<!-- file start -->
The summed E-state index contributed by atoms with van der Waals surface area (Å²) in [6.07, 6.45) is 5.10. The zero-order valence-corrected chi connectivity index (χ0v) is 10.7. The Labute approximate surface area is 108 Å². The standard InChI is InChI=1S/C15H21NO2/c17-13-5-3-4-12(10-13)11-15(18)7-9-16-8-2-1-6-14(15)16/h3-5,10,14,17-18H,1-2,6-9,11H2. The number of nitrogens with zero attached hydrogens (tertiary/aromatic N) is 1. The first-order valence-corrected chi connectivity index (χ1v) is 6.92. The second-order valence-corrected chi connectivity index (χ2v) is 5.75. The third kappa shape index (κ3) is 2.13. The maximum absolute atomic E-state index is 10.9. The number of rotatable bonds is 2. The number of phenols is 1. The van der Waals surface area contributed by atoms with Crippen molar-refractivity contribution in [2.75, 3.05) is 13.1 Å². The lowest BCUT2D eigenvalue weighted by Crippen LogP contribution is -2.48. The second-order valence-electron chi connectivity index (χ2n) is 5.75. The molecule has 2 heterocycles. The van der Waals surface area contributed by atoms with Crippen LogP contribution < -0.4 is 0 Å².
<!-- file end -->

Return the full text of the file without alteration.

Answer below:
The summed E-state index contributed by atoms with van der Waals surface area (Å²) in [6.07, 6.45) is 5.10. The zero-order valence-corrected chi connectivity index (χ0v) is 10.7. The Labute approximate surface area is 108 Å². The standard InChI is InChI=1S/C15H21NO2/c17-13-5-3-4-12(10-13)11-15(18)7-9-16-8-2-1-6-14(15)16/h3-5,10,14,17-18H,1-2,6-9,11H2. The number of nitrogens with zero attached hydrogens (tertiary/aromatic N) is 1. The first-order valence-corrected chi connectivity index (χ1v) is 6.92. The second-order valence-corrected chi connectivity index (χ2v) is 5.75. The third kappa shape index (κ3) is 2.13. The maximum absolute atomic E-state index is 10.9. The number of rotatable bonds is 2. The number of phenols is 1. The van der Waals surface area contributed by atoms with Crippen molar-refractivity contribution in [2.75, 3.05) is 13.1 Å². The lowest BCUT2D eigenvalue weighted by Crippen LogP contribution is -2.48. The second-order valence-electron chi connectivity index (χ2n) is 5.75. The molecule has 2 heterocycles. The van der Waals surface area contributed by atoms with Crippen LogP contribution < -0.4 is 0 Å².